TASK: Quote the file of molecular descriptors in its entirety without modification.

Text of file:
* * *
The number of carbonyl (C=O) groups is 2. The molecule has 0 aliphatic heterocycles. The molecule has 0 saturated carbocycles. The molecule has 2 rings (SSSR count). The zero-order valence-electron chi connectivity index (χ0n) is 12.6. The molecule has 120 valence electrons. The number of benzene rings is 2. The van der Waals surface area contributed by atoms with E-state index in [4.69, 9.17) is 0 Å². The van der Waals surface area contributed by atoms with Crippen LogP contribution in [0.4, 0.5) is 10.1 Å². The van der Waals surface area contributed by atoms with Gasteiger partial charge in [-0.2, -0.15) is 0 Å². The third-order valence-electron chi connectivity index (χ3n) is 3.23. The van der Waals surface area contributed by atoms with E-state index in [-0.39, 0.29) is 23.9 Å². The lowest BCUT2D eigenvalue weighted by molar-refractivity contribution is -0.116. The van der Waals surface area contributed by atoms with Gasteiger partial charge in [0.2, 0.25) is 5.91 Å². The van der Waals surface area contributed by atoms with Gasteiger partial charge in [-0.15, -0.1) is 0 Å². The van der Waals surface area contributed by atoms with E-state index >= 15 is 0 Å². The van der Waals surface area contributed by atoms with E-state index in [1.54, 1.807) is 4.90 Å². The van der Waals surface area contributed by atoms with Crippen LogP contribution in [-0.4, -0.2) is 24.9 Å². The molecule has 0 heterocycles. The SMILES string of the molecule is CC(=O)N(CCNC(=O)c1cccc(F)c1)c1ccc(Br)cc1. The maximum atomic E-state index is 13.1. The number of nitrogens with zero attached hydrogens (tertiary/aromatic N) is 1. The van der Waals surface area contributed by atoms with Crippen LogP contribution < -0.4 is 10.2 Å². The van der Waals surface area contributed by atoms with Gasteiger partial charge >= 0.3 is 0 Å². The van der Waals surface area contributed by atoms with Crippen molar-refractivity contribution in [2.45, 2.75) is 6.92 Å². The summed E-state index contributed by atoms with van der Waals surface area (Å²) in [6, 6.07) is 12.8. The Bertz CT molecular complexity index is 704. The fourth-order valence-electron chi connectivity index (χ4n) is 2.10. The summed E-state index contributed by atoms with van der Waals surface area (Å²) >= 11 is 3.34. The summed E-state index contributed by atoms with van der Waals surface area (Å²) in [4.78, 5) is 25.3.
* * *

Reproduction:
The number of carbonyl (C=O) groups is 2. The molecule has 0 aliphatic heterocycles. The molecule has 0 saturated carbocycles. The molecule has 2 rings (SSSR count). The zero-order valence-electron chi connectivity index (χ0n) is 12.6. The molecule has 120 valence electrons. The number of benzene rings is 2. The van der Waals surface area contributed by atoms with E-state index in [4.69, 9.17) is 0 Å². The van der Waals surface area contributed by atoms with Crippen LogP contribution in [0.4, 0.5) is 10.1 Å². The van der Waals surface area contributed by atoms with Gasteiger partial charge in [-0.2, -0.15) is 0 Å². The third-order valence-electron chi connectivity index (χ3n) is 3.23. The van der Waals surface area contributed by atoms with E-state index in [-0.39, 0.29) is 23.9 Å². The lowest BCUT2D eigenvalue weighted by molar-refractivity contribution is -0.116. The van der Waals surface area contributed by atoms with Gasteiger partial charge in [0.2, 0.25) is 5.91 Å². The van der Waals surface area contributed by atoms with Gasteiger partial charge in [-0.15, -0.1) is 0 Å². The van der Waals surface area contributed by atoms with E-state index >= 15 is 0 Å². The van der Waals surface area contributed by atoms with E-state index in [1.54, 1.807) is 4.90 Å². The van der Waals surface area contributed by atoms with Crippen LogP contribution in [-0.4, -0.2) is 24.9 Å². The molecule has 0 heterocycles. The SMILES string of the molecule is CC(=O)N(CCNC(=O)c1cccc(F)c1)c1ccc(Br)cc1. The maximum atomic E-state index is 13.1. The number of nitrogens with zero attached hydrogens (tertiary/aromatic N) is 1. The van der Waals surface area contributed by atoms with Crippen LogP contribution < -0.4 is 10.2 Å². The van der Waals surface area contributed by atoms with Gasteiger partial charge >= 0.3 is 0 Å². The van der Waals surface area contributed by atoms with Crippen molar-refractivity contribution in [2.45, 2.75) is 6.92 Å². The summed E-state index contributed by atoms with van der Waals surface area (Å²) in [6, 6.07) is 12.8. The Bertz CT molecular complexity index is 704. The fourth-order valence-electron chi connectivity index (χ4n) is 2.10. The summed E-state index contributed by atoms with van der Waals surface area (Å²) >= 11 is 3.34. The summed E-state index contributed by atoms with van der Waals surface area (Å²) in [4.78, 5) is 25.3.